The process has also been helpful to psychology advising, giving them information they’ve used to create a mountain image on the Web for students who are interested in a psychology major (see above or go here). Psychology has also created three skills-based pathways — in information literacy, writing and quantitative work. They will be presenting their information literacy work (done in collaboration with Psychology Librarian Laura Barrett) at the symposium.


The symposium opens with a keynote address, Expanding Learning Inside and Outside the Classroom: Issues of Culture, Pedagogy and Technology, by Forest Resources Professor Tom Hinckley. The poster session follows. Posters have been divided into five categories:



  • Learning focused assignment design
  • Course redesign
  • Transforming teaching and learning with technology
  • Focus on Students
  • Examining teaching.


The Teaching and Learning Symposium is hosted by the Faculty Council on Instructional Quality, the Scholarship of Teaching and Learning Forum, the Teaching Academy and the Center for Instructional Development and Research. For further information, contact John Holmes, University Libraries, jwholmes@u.washington.edu.


A&S Learning Initiative supports departments working on learning goals, assessment 


 


Since its beginning in 2004, 32 of the 41 departments in the College of Arts & Sciences have been funded for projects as part of the Learning Initiative.  The initiative was in part a response to 2003 recommendations from the UW’s accrediting agency that called for further assessment of student learning through the setting of specific learning goals.


 


“The reason the college took a departmental focus is because of evidence in the study that three of us in the Office of Educational Assessment did — the Study of Undergraduate Learning (UW SOUL) — that showed that learning is mediated by the academic disciplines, so that what biology majors learn is different from what geography majors learn, etc.,” Beyer said  “If that’s the case, the departments are really the ones who have to decide what they want students to learn and figure out if they’re learning that.”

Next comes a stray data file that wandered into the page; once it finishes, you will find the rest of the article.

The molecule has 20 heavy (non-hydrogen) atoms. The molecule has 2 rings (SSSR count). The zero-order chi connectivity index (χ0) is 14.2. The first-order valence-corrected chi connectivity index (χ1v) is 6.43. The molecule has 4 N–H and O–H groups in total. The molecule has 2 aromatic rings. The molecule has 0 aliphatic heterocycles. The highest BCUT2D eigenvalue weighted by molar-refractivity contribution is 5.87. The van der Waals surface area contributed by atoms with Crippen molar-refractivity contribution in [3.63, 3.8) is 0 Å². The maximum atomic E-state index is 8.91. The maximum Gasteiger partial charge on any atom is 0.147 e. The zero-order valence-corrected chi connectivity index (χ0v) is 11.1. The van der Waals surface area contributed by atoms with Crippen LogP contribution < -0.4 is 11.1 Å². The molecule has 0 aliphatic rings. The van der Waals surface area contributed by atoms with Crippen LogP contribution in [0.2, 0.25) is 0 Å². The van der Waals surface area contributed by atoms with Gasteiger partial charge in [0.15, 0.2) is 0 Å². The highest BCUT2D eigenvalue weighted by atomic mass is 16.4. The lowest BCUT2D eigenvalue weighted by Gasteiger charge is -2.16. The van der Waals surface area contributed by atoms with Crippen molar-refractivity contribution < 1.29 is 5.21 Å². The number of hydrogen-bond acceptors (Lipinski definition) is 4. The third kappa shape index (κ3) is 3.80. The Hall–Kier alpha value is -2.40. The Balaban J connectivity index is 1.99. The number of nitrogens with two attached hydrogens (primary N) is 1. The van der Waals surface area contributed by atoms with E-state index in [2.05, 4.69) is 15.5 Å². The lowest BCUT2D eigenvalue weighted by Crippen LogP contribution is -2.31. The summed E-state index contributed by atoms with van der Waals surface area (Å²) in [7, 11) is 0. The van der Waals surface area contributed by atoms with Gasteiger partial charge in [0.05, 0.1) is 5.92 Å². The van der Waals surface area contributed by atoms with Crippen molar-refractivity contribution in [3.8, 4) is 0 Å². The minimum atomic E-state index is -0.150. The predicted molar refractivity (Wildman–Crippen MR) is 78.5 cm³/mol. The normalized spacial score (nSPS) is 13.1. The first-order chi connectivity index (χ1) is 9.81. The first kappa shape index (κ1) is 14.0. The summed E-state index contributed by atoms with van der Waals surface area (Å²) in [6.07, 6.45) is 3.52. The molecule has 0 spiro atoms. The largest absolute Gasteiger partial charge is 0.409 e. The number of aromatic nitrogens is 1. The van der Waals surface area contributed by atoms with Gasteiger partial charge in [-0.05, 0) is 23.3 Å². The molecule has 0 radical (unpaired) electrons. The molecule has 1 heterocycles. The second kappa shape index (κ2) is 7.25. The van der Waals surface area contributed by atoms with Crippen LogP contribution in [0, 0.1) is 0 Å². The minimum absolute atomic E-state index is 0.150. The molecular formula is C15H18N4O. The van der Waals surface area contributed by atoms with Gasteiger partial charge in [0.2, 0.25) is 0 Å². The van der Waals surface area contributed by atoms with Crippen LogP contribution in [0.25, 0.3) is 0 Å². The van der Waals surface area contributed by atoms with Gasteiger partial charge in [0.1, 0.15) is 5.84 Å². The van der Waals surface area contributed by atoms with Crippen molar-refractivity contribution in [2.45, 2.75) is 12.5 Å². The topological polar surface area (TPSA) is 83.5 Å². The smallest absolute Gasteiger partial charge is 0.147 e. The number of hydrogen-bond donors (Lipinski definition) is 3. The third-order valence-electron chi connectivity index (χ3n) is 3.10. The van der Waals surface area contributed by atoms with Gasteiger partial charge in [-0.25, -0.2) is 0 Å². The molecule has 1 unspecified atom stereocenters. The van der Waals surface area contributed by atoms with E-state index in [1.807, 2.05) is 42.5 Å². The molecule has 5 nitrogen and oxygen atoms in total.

That may sound like an obvious statement, but it is bucking what Beyer calls a “huge movement at the federal level” to assess learning in college with a standardized test. The idea is to allow colleges and universities to be compared on the same bases across the nation.


 


The UW argued to its accrediting agency that learning goals and their assessment should be a department activity, and the agency accepted that position.


 


“We focused on courses, especially the gateway courses, at the beginning,” Beyer said.  “But more and more our focus has been on departmental learning goals — assessing learning in the major.”


 


Beyer has come up with a general process that departments can follow in working on learning goals, but that process can be tweaked in any number of ways by department faculty.  It starts with the creation and refinement of the goals through faculty input of some sort, followed by mapping individual course goals onto the departmental goals — saying, in other words, which departmental goals are met in an individual class. Then an assessment method is chosen to determine whether the learning goals are being accomplished.


 


Assessment often takes the form of student portfolios and/or a capstone course, but it could be anything the department deems appropriate. Two departments are currently doing two-year longitudinal studies involving a random sample of their students.


 


“There are tests out there for particular fields,” Beyer said. “And it’s possible faculty might say, ‘We want to administer this test at the end of the senior year to see if students have this knowledge that matters to us.’  But most people think the best kind of assessment is to use the work that students do in the course of their major.”


 


“Assessment is not evaluation of teaching,” said Paul LePore, assistant dean in the college and coordinator of the Learning Initiative.  “It’s a way of determining whether the courses in a given major collectively allow students to reach the learning goals the department has set out.”


 


The initiative must be succeeding, because the accrediting team visited recently for the University’s five-year checkup and didn’t make any new recommendations.  For more information on departmental and course-based learning goals, go to http://depts.washington.edu/learning.